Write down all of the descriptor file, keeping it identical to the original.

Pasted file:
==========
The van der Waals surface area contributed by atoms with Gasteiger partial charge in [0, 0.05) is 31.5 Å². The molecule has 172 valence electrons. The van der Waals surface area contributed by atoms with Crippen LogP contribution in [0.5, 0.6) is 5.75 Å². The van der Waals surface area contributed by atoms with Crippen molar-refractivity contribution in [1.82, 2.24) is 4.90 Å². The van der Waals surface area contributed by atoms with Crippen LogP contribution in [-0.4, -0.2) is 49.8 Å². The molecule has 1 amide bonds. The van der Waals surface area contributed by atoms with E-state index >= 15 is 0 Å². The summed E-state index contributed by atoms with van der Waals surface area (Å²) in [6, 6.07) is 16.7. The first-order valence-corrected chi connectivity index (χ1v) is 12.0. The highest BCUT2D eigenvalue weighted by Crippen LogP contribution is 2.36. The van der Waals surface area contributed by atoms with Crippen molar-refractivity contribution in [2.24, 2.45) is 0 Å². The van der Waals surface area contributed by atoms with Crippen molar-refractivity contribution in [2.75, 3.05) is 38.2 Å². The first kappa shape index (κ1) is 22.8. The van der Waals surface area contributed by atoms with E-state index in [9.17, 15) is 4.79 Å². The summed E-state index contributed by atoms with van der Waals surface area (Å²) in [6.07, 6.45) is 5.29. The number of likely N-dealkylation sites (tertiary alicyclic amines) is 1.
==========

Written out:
The van der Waals surface area contributed by atoms with Gasteiger partial charge in [0, 0.05) is 31.5 Å². The molecule has 172 valence electrons. The van der Waals surface area contributed by atoms with Crippen LogP contribution in [0.5, 0.6) is 5.75 Å². The van der Waals surface area contributed by atoms with Crippen molar-refractivity contribution in [1.82, 2.24) is 4.90 Å². The van der Waals surface area contributed by atoms with Crippen LogP contribution in [-0.4, -0.2) is 49.8 Å². The molecule has 1 amide bonds. The van der Waals surface area contributed by atoms with E-state index >= 15 is 0 Å². The summed E-state index contributed by atoms with van der Waals surface area (Å²) in [6, 6.07) is 16.7. The first-order valence-corrected chi connectivity index (χ1v) is 12.0. The highest BCUT2D eigenvalue weighted by Crippen LogP contribution is 2.36. The van der Waals surface area contributed by atoms with Crippen molar-refractivity contribution in [2.24, 2.45) is 0 Å². The van der Waals surface area contributed by atoms with Crippen molar-refractivity contribution in [2.75, 3.05) is 38.2 Å². The first kappa shape index (κ1) is 22.8. The van der Waals surface area contributed by atoms with E-state index in [9.17, 15) is 4.79 Å². The summed E-state index contributed by atoms with van der Waals surface area (Å²) in [6.07, 6.45) is 5.29. The number of likely N-dealkylation sites (tertiary alicyclic amines) is 1.